- Mark NewmanMark NewmanUniversity of Edinburgh
The popular media often illustrate black nationalism with images of Malcolm X and black leather-jacketed, Afro-wearing, armed Black Panthers in the 1960s, and, in later decades, Louis Farrakhan and hip-hop artists such as Public Enemy. Although historians disagree about black nationalism’s composition and origins, they argue that it has a long pedigree in American history, traceable at least to the first half of the 19th century, if not earlier. While men were most often black nationalism’s public exponents, and some emphasized manhood and female subordination, black nationalism also appealed to many black women, some of whom also exercised leadership and organizational skills in its service. Marcus Garvey, a Jamaican, led the first mass black nationalist organization in the United States, the Universal Negro Improvement Association (UNIA), during the 1920s. Like 19th-century black nationalists, Garvey advocated an independent state for people of African descent, black uplift, and the “civilizing” of Africa. Although not original to him, his emphasis on the right to self-defense, independent black economic development, and pride in African history boosted the UNIA’s popularity. Garvey fell victim to state oppression in the United States, but some former Garveyites joined the Moorish Science Temple of America (MSTA) and probably also the Nation of Islam (NOI), both of which rejected Christianity, identified blacks as Asiatics, and adopted particularist interpretations of Islam.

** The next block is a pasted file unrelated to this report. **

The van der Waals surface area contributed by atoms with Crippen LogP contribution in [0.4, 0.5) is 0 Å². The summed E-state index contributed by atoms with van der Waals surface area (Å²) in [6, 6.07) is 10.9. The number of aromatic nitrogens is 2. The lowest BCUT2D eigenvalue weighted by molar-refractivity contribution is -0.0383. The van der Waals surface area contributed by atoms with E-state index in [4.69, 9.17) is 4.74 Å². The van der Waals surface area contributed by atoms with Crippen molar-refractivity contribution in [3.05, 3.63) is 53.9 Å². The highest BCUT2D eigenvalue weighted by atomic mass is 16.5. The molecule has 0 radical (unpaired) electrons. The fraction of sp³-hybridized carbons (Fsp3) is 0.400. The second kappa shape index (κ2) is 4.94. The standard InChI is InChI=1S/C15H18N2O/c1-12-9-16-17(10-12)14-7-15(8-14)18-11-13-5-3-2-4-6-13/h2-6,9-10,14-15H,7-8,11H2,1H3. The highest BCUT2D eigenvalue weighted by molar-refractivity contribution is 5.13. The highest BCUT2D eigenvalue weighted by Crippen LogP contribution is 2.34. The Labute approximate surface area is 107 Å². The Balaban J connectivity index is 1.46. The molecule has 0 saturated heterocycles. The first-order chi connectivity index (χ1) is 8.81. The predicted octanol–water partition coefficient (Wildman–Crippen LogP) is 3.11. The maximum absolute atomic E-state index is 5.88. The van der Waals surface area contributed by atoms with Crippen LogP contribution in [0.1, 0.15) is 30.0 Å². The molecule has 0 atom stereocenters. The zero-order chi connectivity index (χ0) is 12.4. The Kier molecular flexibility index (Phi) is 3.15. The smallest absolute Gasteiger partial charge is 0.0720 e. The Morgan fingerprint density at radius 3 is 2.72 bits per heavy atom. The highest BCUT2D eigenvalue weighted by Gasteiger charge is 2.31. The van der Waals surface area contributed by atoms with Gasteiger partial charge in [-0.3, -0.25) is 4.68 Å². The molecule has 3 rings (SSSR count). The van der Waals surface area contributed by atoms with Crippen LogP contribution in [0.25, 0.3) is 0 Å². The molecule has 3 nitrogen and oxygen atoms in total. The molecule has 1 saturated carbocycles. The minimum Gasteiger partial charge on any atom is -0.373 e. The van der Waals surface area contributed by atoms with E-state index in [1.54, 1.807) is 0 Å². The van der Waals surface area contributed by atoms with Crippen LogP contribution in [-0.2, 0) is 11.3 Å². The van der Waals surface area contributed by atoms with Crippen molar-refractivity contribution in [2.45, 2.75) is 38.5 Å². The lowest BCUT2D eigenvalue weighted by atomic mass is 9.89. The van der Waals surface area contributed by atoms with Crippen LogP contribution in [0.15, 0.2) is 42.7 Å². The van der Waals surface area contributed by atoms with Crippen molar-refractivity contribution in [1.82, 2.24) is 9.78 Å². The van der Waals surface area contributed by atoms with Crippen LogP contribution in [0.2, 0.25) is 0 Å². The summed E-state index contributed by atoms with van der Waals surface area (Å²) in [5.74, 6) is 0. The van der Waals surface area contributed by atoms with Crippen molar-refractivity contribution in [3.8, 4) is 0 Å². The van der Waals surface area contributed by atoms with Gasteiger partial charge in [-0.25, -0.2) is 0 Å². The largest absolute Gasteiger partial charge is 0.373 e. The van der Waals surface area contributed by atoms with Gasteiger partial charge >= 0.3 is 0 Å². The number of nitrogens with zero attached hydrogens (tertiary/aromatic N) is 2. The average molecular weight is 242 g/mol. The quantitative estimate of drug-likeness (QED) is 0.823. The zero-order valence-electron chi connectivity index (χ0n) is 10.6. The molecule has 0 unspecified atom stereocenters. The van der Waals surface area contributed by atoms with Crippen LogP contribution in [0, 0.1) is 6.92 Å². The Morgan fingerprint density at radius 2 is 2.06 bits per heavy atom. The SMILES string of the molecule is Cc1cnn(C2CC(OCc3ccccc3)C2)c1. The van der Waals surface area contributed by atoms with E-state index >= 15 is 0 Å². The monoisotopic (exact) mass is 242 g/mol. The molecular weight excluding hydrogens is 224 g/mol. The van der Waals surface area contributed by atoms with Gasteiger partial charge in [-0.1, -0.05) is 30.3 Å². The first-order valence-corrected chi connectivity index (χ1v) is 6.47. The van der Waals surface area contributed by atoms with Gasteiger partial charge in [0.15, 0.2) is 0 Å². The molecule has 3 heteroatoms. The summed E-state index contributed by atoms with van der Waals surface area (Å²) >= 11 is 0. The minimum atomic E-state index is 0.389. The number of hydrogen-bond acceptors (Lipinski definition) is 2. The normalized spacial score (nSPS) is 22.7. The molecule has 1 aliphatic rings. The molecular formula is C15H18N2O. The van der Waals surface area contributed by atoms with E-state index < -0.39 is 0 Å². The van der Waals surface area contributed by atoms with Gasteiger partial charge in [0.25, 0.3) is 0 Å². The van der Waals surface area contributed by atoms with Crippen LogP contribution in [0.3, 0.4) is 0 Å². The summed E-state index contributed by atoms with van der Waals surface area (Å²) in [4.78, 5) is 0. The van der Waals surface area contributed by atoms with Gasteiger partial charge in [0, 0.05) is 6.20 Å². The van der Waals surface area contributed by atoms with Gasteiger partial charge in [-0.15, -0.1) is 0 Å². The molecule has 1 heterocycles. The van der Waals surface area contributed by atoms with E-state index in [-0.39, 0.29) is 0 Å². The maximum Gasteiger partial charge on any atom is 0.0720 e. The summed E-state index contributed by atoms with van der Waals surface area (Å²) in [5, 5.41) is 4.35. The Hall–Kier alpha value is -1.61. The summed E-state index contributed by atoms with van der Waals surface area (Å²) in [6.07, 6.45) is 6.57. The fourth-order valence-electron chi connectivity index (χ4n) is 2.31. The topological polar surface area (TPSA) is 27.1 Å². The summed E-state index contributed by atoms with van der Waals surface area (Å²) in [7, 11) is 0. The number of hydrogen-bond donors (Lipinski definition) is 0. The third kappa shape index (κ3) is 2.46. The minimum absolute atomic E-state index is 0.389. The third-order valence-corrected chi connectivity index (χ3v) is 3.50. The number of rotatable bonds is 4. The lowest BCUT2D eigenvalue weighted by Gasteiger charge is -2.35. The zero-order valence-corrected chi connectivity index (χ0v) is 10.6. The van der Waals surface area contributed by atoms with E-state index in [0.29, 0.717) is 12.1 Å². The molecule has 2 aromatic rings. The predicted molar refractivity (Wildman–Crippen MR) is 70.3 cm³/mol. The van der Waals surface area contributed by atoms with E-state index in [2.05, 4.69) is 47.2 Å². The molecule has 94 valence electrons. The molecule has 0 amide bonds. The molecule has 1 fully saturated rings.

In the 1950s and 1960s, Malcolm X, the charismatic son of Garveyite parents, became the Nation’s chief recruiter. Personal differences with Elijah Muhammad, the Nation’s leader since the 1930s, eventually led to Malcolm X’s departure in 1964. Although he was assassinated in 1965, Malcolm X’s calls for armed self-defense, self-determination and black pride, and identification with anticolonial struggles heavily influenced Black Power advocates. Some civil rights organizations and workers, who were disillusioned by intransigent white racism and distrustful of white liberals, championed Black Power, which was multifaceted and sometimes more reformist than nationalist. In the early 1990s, polls suggested that black nationalist ideas were more popular than during their supposed heyday in the late 1960s, before internal dissension and state repression undermined many Black Power groups.
- 20th Century: Post-1945
- African American History